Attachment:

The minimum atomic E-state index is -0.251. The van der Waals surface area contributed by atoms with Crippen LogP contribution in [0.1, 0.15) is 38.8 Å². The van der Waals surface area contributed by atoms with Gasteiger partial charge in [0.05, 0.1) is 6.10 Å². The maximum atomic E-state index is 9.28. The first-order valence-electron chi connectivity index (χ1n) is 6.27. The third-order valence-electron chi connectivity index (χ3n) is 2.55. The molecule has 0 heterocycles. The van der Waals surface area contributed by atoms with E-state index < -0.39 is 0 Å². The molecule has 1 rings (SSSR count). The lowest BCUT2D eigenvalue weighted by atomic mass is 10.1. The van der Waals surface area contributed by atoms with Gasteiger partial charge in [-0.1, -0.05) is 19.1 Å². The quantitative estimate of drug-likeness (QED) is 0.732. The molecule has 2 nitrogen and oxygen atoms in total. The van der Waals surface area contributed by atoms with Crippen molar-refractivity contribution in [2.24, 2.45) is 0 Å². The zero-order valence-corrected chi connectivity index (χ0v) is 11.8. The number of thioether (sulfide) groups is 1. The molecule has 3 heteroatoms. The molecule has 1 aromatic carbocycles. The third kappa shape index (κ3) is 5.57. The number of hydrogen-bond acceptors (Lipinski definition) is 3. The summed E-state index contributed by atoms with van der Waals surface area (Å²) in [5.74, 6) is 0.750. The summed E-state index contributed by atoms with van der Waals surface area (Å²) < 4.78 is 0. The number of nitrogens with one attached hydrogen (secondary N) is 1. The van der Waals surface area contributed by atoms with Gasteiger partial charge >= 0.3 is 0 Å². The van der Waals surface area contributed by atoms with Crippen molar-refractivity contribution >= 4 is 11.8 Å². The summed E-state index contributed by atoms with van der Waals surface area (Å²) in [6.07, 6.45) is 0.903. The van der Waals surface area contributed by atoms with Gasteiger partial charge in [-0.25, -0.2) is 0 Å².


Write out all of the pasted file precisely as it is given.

The minimum atomic E-state index is -0.251. The van der Waals surface area contributed by atoms with Crippen LogP contribution in [0.1, 0.15) is 38.8 Å². The van der Waals surface area contributed by atoms with Gasteiger partial charge in [0.05, 0.1) is 6.10 Å². The maximum atomic E-state index is 9.28. The first-order valence-electron chi connectivity index (χ1n) is 6.27. The third-order valence-electron chi connectivity index (χ3n) is 2.55. The molecule has 0 heterocycles. The van der Waals surface area contributed by atoms with E-state index < -0.39 is 0 Å². The molecule has 1 rings (SSSR count). The lowest BCUT2D eigenvalue weighted by atomic mass is 10.1. The van der Waals surface area contributed by atoms with Gasteiger partial charge in [-0.1, -0.05) is 19.1 Å². The quantitative estimate of drug-likeness (QED) is 0.732. The molecule has 2 nitrogen and oxygen atoms in total. The van der Waals surface area contributed by atoms with Crippen molar-refractivity contribution in [2.24, 2.45) is 0 Å². The zero-order valence-corrected chi connectivity index (χ0v) is 11.8. The number of thioether (sulfide) groups is 1. The molecule has 3 heteroatoms. The molecule has 1 aromatic carbocycles. The third kappa shape index (κ3) is 5.57. The number of hydrogen-bond acceptors (Lipinski definition) is 3. The summed E-state index contributed by atoms with van der Waals surface area (Å²) in [5.74, 6) is 0.750. The summed E-state index contributed by atoms with van der Waals surface area (Å²) < 4.78 is 0. The number of nitrogens with one attached hydrogen (secondary N) is 1. The van der Waals surface area contributed by atoms with Gasteiger partial charge >= 0.3 is 0 Å². The van der Waals surface area contributed by atoms with Crippen molar-refractivity contribution >= 4 is 11.8 Å². The summed E-state index contributed by atoms with van der Waals surface area (Å²) in [6.07, 6.45) is 0.903. The van der Waals surface area contributed by atoms with Gasteiger partial charge in [-0.25, -0.2) is 0 Å².